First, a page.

Saturday, April 28, 2012

Week 2

I've officially survived yet another week of Hell (also known as Bikram Yoga Teacher Training) - week two, to be exact. I was hoping my attitude would be better at this point, but unfortunately I am as irritable as ever. While I've most certainly made up my mind to stay and finish this out, I still can't quite find any satisfaction here (maybe that will come with time?). Yes, I've made some pretty awesome friends, which helps, but still...

Here's a recap of this past week :

We finished the dialogue for Half Moon Pose, thank god! Yes, I had to listen to Half Moon be delivered 417 times and it was exhausting. We also watched a few Bollywood films, which kept us up until 2-3a in the morning. I'm running on very little sleep and spending most of my days engrossed in Bikram Yoga. My emotions continue to change by the second - sometimes I feel numb by my surroundings, other times I realize what's going on and immediately look for the nearest exit. I find myself angry at my friends who came to training before me - why didn't they warn me?! I know, I know. I am boring you all with my negativity. Hang tight, folks. I'll do my best to end this post on a positive note...

My main focus this week has been on channeling that 'inner filter' we all have that allows us to maintain inner peace. Essentially, my goal here is to try my hardest to not allow anyone - not even Bikram himself - to steal my peace. Easier said than done, right? Right.

I miss home so very much. I have a visitor coming to see me in L.A. in four weeks and I simply cannot wait! Although four weeks is not really that long, it seems like an eternity right now, but at least it's something to look forward to!

Physically, I feel fine. My body is strong and I know that. Mental and emotional strength is what I lack, and it just so happens that those are the two things tested the most here at training...

My classes this week (I did 12 classes this week total) have directly reflected my emotions, for the most part - some are great, others are horrendous. Well, actually, most of my classes here are horrendous, let's be clear. Each class is its own - sometimes I head directly for the door after class, gasping for air; other times I lay on my mat and let emotions flood out - tears, laughter, etc. With that being said, I am actually doing pretty well with not attaching myself to my classes too much. Back home, I am a perfectionist in every way - if I have a bad class, I usually take it personally. However, I am so exhausted here that I simply don't have the energy to think too much about each class. I just do what I can for that day and then put it away. Simple as that.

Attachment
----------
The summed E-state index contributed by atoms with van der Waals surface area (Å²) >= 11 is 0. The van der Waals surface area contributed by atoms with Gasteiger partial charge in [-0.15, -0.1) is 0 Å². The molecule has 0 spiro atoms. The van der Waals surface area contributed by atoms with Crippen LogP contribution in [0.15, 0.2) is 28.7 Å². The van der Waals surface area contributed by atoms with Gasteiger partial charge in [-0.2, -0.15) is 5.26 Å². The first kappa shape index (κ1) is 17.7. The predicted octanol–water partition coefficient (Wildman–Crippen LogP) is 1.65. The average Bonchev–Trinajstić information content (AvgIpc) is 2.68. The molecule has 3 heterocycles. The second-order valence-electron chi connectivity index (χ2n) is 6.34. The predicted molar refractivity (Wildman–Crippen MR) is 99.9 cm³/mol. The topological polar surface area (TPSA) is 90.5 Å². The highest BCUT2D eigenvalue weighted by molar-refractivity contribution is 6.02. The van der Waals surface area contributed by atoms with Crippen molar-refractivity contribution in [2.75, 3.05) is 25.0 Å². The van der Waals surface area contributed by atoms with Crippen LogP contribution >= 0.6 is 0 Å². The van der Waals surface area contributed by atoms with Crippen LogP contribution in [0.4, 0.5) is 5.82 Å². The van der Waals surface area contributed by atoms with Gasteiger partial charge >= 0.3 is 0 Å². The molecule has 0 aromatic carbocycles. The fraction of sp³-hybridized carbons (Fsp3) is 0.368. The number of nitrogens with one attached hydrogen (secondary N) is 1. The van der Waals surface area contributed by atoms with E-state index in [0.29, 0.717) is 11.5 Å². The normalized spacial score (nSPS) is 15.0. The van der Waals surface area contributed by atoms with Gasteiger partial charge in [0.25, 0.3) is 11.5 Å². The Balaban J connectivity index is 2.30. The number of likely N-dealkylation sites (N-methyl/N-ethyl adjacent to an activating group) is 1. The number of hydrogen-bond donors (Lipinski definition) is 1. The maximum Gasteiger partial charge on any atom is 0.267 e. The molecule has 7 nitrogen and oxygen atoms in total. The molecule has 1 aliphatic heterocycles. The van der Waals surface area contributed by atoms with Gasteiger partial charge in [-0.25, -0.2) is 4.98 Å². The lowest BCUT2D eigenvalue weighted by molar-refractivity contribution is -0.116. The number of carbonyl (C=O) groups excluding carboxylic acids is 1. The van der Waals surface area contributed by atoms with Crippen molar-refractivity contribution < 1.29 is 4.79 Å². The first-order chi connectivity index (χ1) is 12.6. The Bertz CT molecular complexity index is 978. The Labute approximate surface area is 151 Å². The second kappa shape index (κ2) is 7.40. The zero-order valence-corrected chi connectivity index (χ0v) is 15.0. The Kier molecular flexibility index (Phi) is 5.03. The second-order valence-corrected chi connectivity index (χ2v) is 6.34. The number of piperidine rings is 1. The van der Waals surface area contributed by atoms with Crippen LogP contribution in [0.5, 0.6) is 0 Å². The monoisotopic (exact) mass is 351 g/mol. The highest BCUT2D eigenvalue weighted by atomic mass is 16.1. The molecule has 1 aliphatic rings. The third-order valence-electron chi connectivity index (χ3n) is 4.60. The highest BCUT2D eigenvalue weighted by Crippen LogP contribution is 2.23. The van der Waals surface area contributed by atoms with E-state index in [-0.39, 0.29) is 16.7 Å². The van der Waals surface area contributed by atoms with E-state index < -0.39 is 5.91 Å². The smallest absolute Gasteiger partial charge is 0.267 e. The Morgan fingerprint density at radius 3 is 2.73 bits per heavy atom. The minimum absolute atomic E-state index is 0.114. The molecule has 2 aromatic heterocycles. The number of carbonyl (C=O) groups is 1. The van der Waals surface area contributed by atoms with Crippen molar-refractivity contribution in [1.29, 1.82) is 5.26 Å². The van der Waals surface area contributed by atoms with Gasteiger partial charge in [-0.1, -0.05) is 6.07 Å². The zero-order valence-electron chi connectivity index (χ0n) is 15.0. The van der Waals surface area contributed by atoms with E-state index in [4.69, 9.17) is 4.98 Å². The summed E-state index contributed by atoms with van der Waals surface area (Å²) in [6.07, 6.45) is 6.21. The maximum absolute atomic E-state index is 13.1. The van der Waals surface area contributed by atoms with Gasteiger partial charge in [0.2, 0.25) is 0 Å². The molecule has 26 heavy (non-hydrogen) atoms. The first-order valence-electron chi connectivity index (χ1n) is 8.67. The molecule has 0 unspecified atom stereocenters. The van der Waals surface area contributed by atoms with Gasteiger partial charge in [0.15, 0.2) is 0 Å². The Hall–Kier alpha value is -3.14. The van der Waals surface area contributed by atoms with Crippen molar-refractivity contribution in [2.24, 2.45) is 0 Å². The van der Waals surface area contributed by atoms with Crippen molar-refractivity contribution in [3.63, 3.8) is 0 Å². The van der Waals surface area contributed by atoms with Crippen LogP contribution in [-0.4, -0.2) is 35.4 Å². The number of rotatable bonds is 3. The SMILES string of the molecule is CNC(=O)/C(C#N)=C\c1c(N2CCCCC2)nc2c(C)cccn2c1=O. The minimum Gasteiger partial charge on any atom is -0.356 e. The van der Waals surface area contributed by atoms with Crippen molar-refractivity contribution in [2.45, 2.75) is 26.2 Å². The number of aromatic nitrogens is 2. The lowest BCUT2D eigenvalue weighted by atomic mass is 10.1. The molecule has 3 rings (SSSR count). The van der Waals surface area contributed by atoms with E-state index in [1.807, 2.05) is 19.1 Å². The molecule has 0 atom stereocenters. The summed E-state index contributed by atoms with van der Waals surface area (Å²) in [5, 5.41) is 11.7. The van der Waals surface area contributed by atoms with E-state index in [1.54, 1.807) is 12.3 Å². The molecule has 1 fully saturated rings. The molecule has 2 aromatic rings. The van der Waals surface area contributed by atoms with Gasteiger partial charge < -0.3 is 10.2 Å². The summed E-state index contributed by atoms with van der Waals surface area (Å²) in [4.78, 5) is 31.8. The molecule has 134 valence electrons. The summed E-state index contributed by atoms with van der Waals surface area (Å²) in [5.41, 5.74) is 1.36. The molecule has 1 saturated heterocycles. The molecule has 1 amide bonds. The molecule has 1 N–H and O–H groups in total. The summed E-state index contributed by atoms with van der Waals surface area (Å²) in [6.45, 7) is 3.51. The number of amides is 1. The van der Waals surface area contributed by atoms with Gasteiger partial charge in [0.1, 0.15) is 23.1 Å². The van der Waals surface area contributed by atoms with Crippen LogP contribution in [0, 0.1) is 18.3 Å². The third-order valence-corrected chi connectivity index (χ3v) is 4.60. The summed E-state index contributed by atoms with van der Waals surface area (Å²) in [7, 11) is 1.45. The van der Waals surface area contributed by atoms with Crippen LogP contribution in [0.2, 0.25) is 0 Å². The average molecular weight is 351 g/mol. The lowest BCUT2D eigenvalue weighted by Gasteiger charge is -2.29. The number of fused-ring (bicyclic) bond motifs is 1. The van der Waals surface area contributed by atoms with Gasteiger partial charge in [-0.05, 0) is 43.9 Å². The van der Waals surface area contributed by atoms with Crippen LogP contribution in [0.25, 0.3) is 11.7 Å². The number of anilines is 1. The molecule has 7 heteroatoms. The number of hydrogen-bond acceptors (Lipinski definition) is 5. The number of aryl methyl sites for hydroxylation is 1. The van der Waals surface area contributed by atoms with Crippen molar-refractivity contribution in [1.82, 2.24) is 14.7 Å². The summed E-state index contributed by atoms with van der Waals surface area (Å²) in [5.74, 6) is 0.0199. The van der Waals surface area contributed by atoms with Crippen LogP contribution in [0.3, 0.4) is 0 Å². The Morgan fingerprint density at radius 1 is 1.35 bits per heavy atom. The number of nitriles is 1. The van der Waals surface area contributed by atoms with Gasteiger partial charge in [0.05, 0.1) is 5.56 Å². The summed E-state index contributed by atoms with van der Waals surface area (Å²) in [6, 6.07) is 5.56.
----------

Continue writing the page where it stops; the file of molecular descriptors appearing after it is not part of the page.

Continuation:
My most favorite time of the day here is our break in between morning class and morning lecture. It's during that time that I drink my cup of coffee, listen to my music, and do my daily inspirational reading - it's quite simplistic and calm, which is exactly what I need here.

We've had many lectures on Bikram Yoga and its success. Many people say its success is due to the fact that it's so simple - you simply follow the dialogue and do your yoga, not anyone else's. I have really been trying to focus on that word - simple - and carry it forward into other aspects of this training, because in all honesty, nothing about BY teacher training is simple (ironic? yes, but that's a whole other blog post!). My focus here is on two things : the yoga and myself - nothing else, nothing at all. I do not put too much stock into anything else.

Okay, here's that positive note you've all been waiting for... I am incredibly proud of myself for being here. Yes, perhaps I am 'tooting my horn' a little bit, but hey, if I don't, who will? This place is full of obstacles. You can easily lose yourself in the day-to-day craziness that surrounds us, but I've stayed the course and remained strong. I am still breathing, thinking, talking, learning, and most importantly, believing... believing in the healing power of yoga and the healing power that lies within myself.

I'll leave you with a quote that seems fitting at this current point in my life - yes, it's a long one, but read it - it's worth it...

“I am Me. In all the world, there is no one else exactly like me. Everything that comes out of me is authentically mine, because I alone chose it — I own everything about me: my body, my feelings, my mouth, my voice, all my actions, whether they be to others or myself. I own my fantasies, my dreams, my hopes, my fears. I own my triumphs and successes, all my failures and mistakes… I know there are aspects about myself that puzzle me, and other aspects that I do not know — but as long as I am friendly and loving to myself, I can courageously and hopefully look for solutions to the puzzles and ways to find out more about me. However I look and sound, whatever I say and do, and whatever I think and feel at a given moment in time is authentically me. If later some parts of how I looked, sounded, thought, and felt turn out to be unfitting, I can discard that which is unfitting, keep the rest, and invent something new for that which I discarded. I can see, hear, feel, think, say, and do. I have the tools to survive, to be close to others, to be productive, and to make sense and order out of the world of people and things outside of me. I own me, and therefore, I can engineer me. I am me, and I am Okay.” – Virginia Satir

Saturday, April 21, 2012

Week 1

I officially survived week one of Bikram's Boot Camp, or Bikram's Torture Chamber, or Hell - any of the three titles will work, but I prefer the third one, as it's the most accurate. I never really believed in Hell... until now, that is. Hell is most certainly real, folks. It's located in the ballroom on the second floor of the Radisson LAX hotel, trust me on this one.

I will quickly recap week one for you all, but I must warn you, if you think this is going to be an uplifting post, think again. If you're looking for some light-hearted, inspirational reading, go ahead and close out of this window on your computer screen, because this ain't it (yes, an English major just used the word 'ain't' - so what).

Week one was hell - mentally, physically, and emotionally. Our daily schedule goes as follows :

8a - sign in
8:30a-10/10:30a - Bikram Yoga class
10a-12p - lunch break
12p - sign in for lecture
12:30p-4p - lecture/posture clinics/dialogue clinics
4:30p - sign in
5p-7p - Bikram Yoga class
7p-9p - dinner break
9p - sign in
9:30p-midnight (or later!) - lecture

For kicks and giggles, here is list of thoughts that have entered my head throughout the past week :

-I hate this place.
-I am in Hell.
-Someone please choke the folks who praise Bikram, as if he is some sort of god.